Oddly, I don't mind the romance so much in the female-centric vampire romances. I suppose because the focus on the romance allows it to develop a little more naturally. Or something. Or maybe I have lower expectations when I approach the genre. Fantasy can educate and force us to think, "what if?" But mostly, vampire romances tend to be episodic, no one learns anything, and character development is limited. There's escapism and escapism. And I enjoy it, I just don't expect great things of it. I think we should call the vampire romance genre "Trash with Teeth."

But maybe every ostracized group needs its own subclass to look down on. (Brandon Sanderson has an amusing essay on it and nerdom here). Which is why it's good to see essays like this one on the Gemmell awards. Though it leaves me scratching my head--are there any hard sci-fi only fans anymore? I thought the Lord of the Rings movies would have got everyone admitting that fantasy can be awesome.

Anyway, having meandered from my main point--while I was worried the sword and sorcery aspects and somewhat anvilicious environmental message overwhelming what I loved, now with the movies safely concluded, I can watch the first movie with joy. While I was right about the main thread being overwhelmed in some ways (COUGH Two Towers COUGH), Gollum was such a scene stealer that, if there was a war with swords and orcs going on in the aisles of the theater, I would still be watching him muttering "my precious."

I'll watch the movies, love the movies, and hum with my hands in my ears during the Liv Tyler scenes.

PS: Random sidelines: What WAS the Nobel Prize committee thinking? They get an EPIC FAIL. And isn't the Soviet Version of Winne the Pooh the cutest thing ever? If you remember the Disney movies, you don't need subtitles. I wish I had Vinni Puh on a T-shirt saying something about destroying the capitalist system. That would be so awesome.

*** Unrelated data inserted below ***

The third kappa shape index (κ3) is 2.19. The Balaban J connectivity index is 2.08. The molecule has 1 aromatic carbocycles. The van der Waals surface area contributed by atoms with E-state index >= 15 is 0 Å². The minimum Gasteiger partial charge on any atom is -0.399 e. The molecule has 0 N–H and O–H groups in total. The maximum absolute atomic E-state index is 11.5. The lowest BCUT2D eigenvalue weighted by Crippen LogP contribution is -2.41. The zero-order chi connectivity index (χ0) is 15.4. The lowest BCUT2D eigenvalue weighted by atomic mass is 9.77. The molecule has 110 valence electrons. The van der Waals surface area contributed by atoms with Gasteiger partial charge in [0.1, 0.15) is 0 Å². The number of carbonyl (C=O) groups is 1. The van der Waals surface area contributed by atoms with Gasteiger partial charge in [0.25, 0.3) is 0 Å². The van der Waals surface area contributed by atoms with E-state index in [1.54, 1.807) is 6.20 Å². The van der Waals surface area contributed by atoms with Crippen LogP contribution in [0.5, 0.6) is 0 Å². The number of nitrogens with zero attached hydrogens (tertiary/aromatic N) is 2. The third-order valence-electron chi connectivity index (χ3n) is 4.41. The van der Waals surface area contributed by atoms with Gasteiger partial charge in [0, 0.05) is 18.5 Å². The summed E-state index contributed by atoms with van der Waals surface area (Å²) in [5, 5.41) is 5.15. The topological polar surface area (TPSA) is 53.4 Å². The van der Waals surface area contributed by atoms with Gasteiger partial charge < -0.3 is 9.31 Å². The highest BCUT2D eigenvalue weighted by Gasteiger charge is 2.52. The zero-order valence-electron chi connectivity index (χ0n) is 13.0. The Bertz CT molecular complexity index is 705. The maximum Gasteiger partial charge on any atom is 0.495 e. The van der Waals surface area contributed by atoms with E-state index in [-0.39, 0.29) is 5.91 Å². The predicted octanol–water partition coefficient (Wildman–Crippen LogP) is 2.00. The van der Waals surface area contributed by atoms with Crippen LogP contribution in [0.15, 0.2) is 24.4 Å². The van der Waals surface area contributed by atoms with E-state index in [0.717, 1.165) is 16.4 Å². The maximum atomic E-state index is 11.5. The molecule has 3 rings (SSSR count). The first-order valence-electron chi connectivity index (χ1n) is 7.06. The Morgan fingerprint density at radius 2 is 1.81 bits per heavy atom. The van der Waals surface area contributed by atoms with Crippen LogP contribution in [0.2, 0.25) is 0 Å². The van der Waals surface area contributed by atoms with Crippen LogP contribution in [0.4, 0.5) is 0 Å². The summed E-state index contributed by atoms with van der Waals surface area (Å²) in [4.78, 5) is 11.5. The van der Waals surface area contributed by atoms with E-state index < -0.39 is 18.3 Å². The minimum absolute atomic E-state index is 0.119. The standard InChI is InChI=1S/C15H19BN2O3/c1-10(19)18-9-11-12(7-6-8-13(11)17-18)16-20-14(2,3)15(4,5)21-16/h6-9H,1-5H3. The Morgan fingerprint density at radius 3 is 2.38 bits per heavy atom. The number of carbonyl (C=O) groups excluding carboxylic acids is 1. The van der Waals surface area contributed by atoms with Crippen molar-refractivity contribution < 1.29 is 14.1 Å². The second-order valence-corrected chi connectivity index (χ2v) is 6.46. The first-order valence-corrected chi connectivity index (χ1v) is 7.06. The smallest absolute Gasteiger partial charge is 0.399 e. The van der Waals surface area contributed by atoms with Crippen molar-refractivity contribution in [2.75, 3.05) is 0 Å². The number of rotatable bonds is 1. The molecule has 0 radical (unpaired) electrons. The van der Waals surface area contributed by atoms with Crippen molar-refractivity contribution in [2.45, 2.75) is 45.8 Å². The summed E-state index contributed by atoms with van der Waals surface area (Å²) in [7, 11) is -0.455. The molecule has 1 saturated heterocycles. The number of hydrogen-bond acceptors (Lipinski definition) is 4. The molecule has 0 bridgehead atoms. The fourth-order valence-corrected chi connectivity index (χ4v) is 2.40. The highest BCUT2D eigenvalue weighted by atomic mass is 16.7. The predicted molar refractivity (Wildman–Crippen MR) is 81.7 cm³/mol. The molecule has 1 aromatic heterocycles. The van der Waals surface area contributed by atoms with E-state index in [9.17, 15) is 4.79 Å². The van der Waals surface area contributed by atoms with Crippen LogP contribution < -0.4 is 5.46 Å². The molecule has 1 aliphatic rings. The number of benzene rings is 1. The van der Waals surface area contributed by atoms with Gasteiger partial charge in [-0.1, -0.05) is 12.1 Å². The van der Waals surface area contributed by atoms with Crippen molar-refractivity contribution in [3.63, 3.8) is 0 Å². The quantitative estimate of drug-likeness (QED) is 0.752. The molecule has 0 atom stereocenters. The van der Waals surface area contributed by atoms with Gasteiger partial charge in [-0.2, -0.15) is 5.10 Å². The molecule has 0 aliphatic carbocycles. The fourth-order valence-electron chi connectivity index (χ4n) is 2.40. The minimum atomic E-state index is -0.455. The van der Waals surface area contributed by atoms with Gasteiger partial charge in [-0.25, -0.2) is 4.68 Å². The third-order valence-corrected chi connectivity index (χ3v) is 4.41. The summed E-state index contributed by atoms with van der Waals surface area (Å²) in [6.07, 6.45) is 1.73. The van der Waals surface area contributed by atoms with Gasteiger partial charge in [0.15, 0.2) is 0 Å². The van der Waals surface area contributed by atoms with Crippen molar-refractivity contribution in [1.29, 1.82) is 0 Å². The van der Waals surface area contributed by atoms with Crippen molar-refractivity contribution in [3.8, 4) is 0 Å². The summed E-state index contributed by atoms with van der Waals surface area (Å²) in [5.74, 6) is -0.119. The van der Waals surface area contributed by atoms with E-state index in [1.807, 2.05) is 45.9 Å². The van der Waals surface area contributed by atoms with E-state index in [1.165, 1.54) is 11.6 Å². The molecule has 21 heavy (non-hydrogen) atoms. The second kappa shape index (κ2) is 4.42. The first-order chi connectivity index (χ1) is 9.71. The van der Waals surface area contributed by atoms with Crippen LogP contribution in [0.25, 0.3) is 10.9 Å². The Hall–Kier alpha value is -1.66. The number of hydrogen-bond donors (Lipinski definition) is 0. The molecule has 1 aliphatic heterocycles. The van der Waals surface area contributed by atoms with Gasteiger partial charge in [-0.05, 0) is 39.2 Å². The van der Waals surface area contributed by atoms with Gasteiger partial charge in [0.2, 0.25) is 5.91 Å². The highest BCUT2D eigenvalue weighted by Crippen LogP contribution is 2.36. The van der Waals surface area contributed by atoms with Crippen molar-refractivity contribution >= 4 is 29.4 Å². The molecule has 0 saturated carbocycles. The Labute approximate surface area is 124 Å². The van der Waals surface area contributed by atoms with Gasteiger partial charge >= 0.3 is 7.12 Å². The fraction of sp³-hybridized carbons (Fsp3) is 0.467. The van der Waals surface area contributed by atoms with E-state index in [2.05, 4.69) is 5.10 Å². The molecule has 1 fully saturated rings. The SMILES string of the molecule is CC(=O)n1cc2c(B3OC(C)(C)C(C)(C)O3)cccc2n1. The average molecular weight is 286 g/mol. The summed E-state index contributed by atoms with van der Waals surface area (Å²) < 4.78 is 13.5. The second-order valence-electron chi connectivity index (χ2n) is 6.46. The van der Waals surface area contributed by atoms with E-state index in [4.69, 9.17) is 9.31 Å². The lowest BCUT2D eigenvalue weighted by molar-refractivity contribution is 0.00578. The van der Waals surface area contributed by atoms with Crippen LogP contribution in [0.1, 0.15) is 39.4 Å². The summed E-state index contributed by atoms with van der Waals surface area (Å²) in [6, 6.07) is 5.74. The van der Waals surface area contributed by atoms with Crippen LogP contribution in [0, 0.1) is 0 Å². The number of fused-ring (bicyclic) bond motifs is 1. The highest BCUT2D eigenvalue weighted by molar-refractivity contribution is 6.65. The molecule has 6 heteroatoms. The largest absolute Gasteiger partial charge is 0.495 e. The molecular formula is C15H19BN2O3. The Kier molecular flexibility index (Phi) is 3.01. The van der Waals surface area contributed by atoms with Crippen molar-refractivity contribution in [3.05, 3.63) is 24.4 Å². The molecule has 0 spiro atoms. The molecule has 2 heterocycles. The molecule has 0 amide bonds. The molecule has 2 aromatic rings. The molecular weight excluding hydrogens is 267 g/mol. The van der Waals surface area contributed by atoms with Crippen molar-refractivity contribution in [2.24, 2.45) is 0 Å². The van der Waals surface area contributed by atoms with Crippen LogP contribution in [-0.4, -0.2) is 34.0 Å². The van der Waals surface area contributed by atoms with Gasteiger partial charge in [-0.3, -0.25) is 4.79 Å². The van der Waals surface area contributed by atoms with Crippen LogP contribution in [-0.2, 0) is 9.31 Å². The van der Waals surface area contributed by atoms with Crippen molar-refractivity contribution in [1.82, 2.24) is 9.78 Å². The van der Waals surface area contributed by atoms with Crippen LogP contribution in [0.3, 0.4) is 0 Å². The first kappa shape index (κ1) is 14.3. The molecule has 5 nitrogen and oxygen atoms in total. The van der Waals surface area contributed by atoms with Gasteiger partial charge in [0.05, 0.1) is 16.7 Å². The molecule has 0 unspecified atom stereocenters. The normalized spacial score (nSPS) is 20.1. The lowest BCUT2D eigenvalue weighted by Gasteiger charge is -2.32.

And it doesn't look like I'm going to get my revision done in time. I realized suddenly that I do some serious mantel-rearranging, which entailed writing an entirely new chapter that's basically nothing but explanation and doing some other stuff. So I'm about halfway done now, I think. And every revision seems to add another layer of words, so it looks like we'll finish up somewhere in the neighborhood of 150,000 words. I'll just cross my fingers and hope that won't be too long for publishers to stomach from a new author.


  1. Lee Ann Setzer said...

    On couples who start out hating each other: I spent 6 years not liking my husband before our second first date. It's one way of going into a relationship with eyes wide open--you're so expecting to see things you don't like, that when he impresses, it's for real and not all foggy and dewy. But, we do lots of things the weird, roundabout way around here.

    But, Liv's not my favorite, either (except the costumes. Yum...)

  2. Luisa Perkins said...

    Awesome post, Jenn. I do count on you to keep me apprised of all the latest spec fic news.

    I'm great with the cast of Game of Thrones EXCEPT for Jennifer Ehle, my least favorite Elizabeth Bennett playing Catelyn, my second favorite GRRM character. And I'm not crazy about Peter Dinklage as Tyrion; he's too much the "angry elf" from Elf for me. But maybe he can carry it off. But the guy playing Khal Drogo looks AWESOME.

    Sorry you've been sick, but at least LOTR is good comfort.

    My big problem is with romantic comedies. Every single one of them--even the ones I like--is founded on a LIE. Deception as plot engine works fine, but I think it's a sad sign that our culture is so comfortable with rampant dishonesty.

    Can't wait to read that draft.

    I'm about halfway through transferring everyone's posts over to the new site.

  3. Unrepentant Escapist said...

    Well, I guess I can be wrong, Lee Ann, but I bet you're the exception :)

    Who's your first favorite character? If there's anything I can do to help the transfer, let me know.